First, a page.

In general, the humor in these strips relies not on the characters' distinctive personalities, but rather on readers recognizing their behavior as that of the "typical" suburban family. Most of the strips in the book would not suffer at all if they were redrawn to feature anonymous characters who appeared in only a single strip. This undoubtedly reflects Ketcham's background in magazine cartooning (described in the book's introduction), where every cartoon has to be self-sufficient.

Single-panel cartooning, at least as practiced by Ketcham here, is a very limited form of cartooning. With only one line of dialogue per strip, there can be no conversations (except for a few awkward strips giving one side of a phone conversation), making characterization difficult. By the same token, it makes very rigorous demands on the cartoonist, especially on a daily basis. If (s)he can't come up with a fresh gag each day, (s)he has nothing to fall back on. It’s surely no coincidence that a large proportion of single-panel strips have not been tied to regular characters, thus enabling their creators to utilize any gag that comes to mind regardless of whether it fits a preexisting cast or setting. Ketcham, who was tied to regular characters, had enough clunkers to be distracting: the series of strips about barbers, especially, falls flat (with one exception). I sometimes wonder whether any daily cartoonist is really well-served by a "complete" collection, but I suspect this is particularly true of Ketcham.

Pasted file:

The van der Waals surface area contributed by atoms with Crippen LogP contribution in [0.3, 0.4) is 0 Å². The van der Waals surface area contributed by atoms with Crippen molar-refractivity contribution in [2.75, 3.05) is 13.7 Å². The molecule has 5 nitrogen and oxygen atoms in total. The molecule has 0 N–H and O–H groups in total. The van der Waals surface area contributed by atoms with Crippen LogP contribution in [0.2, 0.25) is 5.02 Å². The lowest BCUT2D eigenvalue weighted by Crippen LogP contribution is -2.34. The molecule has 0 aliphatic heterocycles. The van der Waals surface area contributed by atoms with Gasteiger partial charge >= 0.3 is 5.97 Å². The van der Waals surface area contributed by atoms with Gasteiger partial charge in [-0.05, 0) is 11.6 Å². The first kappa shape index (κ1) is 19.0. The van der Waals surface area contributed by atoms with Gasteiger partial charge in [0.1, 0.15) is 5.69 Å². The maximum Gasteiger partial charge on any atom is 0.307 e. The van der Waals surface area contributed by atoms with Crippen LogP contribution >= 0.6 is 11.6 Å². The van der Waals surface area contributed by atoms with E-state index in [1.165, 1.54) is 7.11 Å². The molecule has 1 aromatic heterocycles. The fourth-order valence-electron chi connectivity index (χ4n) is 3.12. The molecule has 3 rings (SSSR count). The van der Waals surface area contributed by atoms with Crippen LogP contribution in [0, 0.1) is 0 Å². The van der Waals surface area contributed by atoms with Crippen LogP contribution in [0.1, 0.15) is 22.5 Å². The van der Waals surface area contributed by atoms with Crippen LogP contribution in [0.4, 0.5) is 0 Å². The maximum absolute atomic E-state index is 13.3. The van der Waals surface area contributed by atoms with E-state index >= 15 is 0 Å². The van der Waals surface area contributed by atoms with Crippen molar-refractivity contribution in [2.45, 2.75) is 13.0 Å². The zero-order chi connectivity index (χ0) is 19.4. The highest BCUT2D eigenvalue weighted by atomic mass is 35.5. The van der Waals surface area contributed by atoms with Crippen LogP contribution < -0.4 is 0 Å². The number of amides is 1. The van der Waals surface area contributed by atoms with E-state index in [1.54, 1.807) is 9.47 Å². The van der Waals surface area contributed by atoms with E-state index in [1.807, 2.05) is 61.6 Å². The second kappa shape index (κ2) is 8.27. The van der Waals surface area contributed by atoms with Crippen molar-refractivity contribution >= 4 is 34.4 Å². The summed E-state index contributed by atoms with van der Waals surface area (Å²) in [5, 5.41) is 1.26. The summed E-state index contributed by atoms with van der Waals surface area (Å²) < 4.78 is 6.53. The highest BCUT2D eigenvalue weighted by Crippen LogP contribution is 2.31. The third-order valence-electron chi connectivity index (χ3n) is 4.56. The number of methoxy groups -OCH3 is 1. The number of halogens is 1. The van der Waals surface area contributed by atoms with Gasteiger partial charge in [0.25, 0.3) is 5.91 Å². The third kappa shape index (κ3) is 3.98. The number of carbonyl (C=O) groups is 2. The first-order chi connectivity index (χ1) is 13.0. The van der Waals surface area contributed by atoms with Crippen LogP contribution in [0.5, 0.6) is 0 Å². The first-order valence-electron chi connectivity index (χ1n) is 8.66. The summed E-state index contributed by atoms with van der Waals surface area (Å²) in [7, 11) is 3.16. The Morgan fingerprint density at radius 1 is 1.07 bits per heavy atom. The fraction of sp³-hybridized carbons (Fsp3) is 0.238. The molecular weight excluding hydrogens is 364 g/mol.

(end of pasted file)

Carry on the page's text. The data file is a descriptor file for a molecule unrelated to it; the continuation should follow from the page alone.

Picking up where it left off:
As for the art, while I have to take the stronger claims for Ketcham's genius on faith, I can tell that he’s highly skilled. He’s especially good at depicting the shocked or angry expressions on the faces of Dennis's adult victims. But for some reason, I don't particularly enjoy looking at the art in this volume. I can't fully explain why. But part of it is that his compositions tend to be busy, with little use of negative (white) space or solid blacks, and little textural differentiation between foreground and background. For me this produces an impression of monotony, though others may disagree.

While I liked Complete Dennis the Menace 1951-1952 a lot more than Walt and Skeezix 1921-1922, in the end I decided to exchange it. Keeping it just didn't seem likely to be the best use of the twenty-five bucks I spent for it. But I will look for subsequent volumes when they appear.

  (0) comments

Tuesday, September 13, 2005